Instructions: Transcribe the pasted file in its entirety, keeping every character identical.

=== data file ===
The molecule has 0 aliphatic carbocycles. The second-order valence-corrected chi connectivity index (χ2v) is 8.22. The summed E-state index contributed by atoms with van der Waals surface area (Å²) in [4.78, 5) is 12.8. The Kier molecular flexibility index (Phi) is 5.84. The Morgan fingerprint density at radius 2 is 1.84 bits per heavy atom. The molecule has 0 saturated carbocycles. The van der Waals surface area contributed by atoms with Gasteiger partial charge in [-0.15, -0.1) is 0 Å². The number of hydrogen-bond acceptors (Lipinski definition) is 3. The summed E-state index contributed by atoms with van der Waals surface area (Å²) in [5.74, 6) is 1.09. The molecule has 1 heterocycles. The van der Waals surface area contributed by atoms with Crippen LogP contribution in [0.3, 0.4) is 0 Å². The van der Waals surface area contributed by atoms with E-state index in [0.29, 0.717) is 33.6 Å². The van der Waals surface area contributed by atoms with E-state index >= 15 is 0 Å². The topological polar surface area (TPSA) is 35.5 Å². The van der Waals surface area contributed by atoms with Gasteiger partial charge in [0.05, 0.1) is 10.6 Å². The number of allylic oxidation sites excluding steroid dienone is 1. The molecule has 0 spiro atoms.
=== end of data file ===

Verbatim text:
The molecule has 0 aliphatic carbocycles. The second-order valence-corrected chi connectivity index (χ2v) is 8.22. The summed E-state index contributed by atoms with van der Waals surface area (Å²) in [4.78, 5) is 12.8. The Kier molecular flexibility index (Phi) is 5.84. The Morgan fingerprint density at radius 2 is 1.84 bits per heavy atom. The molecule has 0 saturated carbocycles. The van der Waals surface area contributed by atoms with Gasteiger partial charge in [-0.15, -0.1) is 0 Å². The number of hydrogen-bond acceptors (Lipinski definition) is 3. The summed E-state index contributed by atoms with van der Waals surface area (Å²) in [5.74, 6) is 1.09. The molecule has 1 heterocycles. The van der Waals surface area contributed by atoms with Crippen LogP contribution in [0.3, 0.4) is 0 Å². The van der Waals surface area contributed by atoms with E-state index in [0.29, 0.717) is 33.6 Å². The van der Waals surface area contributed by atoms with E-state index >= 15 is 0 Å². The topological polar surface area (TPSA) is 35.5 Å². The van der Waals surface area contributed by atoms with Gasteiger partial charge in [0.05, 0.1) is 10.6 Å². The number of allylic oxidation sites excluding steroid dienone is 1. The molecule has 0 spiro atoms.